Super Coach Aubree White Overcomes Stigmas to Win Multiple Esports Championships
Coach White encourages other women to get involved in esports to eliminate stereotypes.
Esports coach Aubree White led the Bob Jones High School Rocket League team to a victory at the 2019, 2020, and 2021 PlayVS Alabama state championships. In 2021, the teacher-turned-esports coach also clinched a win for the state’s first Madden title.
Despite these accomplishments, White’s expertise is still questioned in relation to her gender. When people hear she is an esports coach, she is often grilled by skeptics, something her male counterparts don’t experience as often. Sometimes these doubts will even come from students.
To that, Aubree just rolls her eyes and laughs it off (as she leads her team to another victory). She will often respond to students: “Hey, I’ll be happy to answer the question. But I do want you to take a second and ask yourself if you would ask a male gamer, player, or coach this question.”
In response, students immediately realize they have the wrong mindset and the conversation turns to gaming instead.
“I feel like being open and approachable helps to navigate those difficult situations,” White said.
While White has made a positive impact on the students in her own program, she has called on more women to get involved in the esports industry to create a more diverse and welcoming space.
“More women can get involved with esports by simply playing! Lots of women already have picked up gaming without focusing on the stigma of video games ‘being for boys.’ If more girls were open about actively seeking this as a sport, hobby, career, then more women would see that representation and pick it up for themselves,” White said.
The League of Legends and Rocket League coach added that women should seek out esports opportunities in college, which can lead to academic successes and new career paths. More women in leadership positions would lessen the stigma around gender, she said.
From Casual Gamer to Esports Champion
White said that gaming has always been a big part of her life. As a kid, she watched her older brother play Super Mario and Donkey Kong. From there, she begged her parents for her own PC to play Reader Rabbit, working her way up to The Return of the King on PlayStation 2 and then Halo on the Xbox.
“As soon as I saw that gaming could be an actual team experience that students at a high school could be a part of, I jumped on it and ran with it, and I won’t be slowing down any time soon!” White exclaimed.
When White became a high school esports coach, she realized she was involved in something special. She soon recognized that a lot of the students in the esports program were the types that were often gaming alone at home and hadn’t found an outlet at school. The esports program had given them a space to “feel seen and liked for who they are,” creating meaningful friendships and having pride in their ability to represent their school.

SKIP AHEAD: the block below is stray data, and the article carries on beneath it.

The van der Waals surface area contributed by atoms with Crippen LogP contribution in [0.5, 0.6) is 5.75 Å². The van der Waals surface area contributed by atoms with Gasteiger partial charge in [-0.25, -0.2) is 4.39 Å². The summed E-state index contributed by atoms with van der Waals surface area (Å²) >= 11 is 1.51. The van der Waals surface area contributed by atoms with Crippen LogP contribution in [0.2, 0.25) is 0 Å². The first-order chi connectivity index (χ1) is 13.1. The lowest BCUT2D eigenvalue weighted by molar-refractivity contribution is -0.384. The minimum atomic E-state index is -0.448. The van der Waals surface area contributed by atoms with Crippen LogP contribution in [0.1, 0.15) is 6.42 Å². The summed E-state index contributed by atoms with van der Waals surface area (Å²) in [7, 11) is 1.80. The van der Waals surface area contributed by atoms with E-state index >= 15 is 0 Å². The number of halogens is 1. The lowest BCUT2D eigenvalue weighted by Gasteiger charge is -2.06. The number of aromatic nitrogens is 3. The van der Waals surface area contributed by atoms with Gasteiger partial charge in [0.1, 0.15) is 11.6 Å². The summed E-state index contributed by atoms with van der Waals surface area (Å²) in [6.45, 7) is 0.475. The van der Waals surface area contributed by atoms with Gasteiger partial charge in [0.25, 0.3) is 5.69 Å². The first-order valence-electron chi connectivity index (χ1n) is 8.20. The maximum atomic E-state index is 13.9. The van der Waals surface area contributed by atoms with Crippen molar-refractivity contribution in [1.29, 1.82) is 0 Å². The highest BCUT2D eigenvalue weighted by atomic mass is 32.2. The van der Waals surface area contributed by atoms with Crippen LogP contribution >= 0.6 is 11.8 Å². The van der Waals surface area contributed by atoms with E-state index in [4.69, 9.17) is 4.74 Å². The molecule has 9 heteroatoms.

Recalled White: “When we were out at dinner one of those first times, I just looked around and saw nothing but smiles and laughs — pure joy. No one was left out. Everyone was having a great time. This is special because that is what being on a team should look like.”
The positivity and passion created in the esports program quickly spread outside of practice. The school and the community started having more conversations about the importance of esports as the interest in the program increased. Even students not involved in the program will ask how their season is going.
Those competitive moments are priceless for White and the students. The team always talks about the trip to their first-ever state championship and how competing (and winning) made them feel.
“Our state championship for Fall 2019 was incredible,” White said. “The venue was awesome. But the players truly felt like their competition was being taken seriously when PlayVS sent professional photographers and videographers to capture moments during their experience. The professional streams were also handled and presented in a great way. The players participated in legit interviews post-game, which gave them another opportunity to showcase their game knowledge and skill beyond playing the games. PlayVS really stepped up and made that experience what it needed to be.”
While winning is always an incredible experience, the real experience was the journey. From being dismissed for being a woman to leading her teams to win back-to-back championships, White is proof of the power of an inclusive esports community, shaping her students’ perspectives of women in gaming for the better. More and more women are joining her all over the country as esports continues to expand in high schools throughout the United States.
Remember, you don’t have to be an expert, high-level gamer to get involved and make an impact!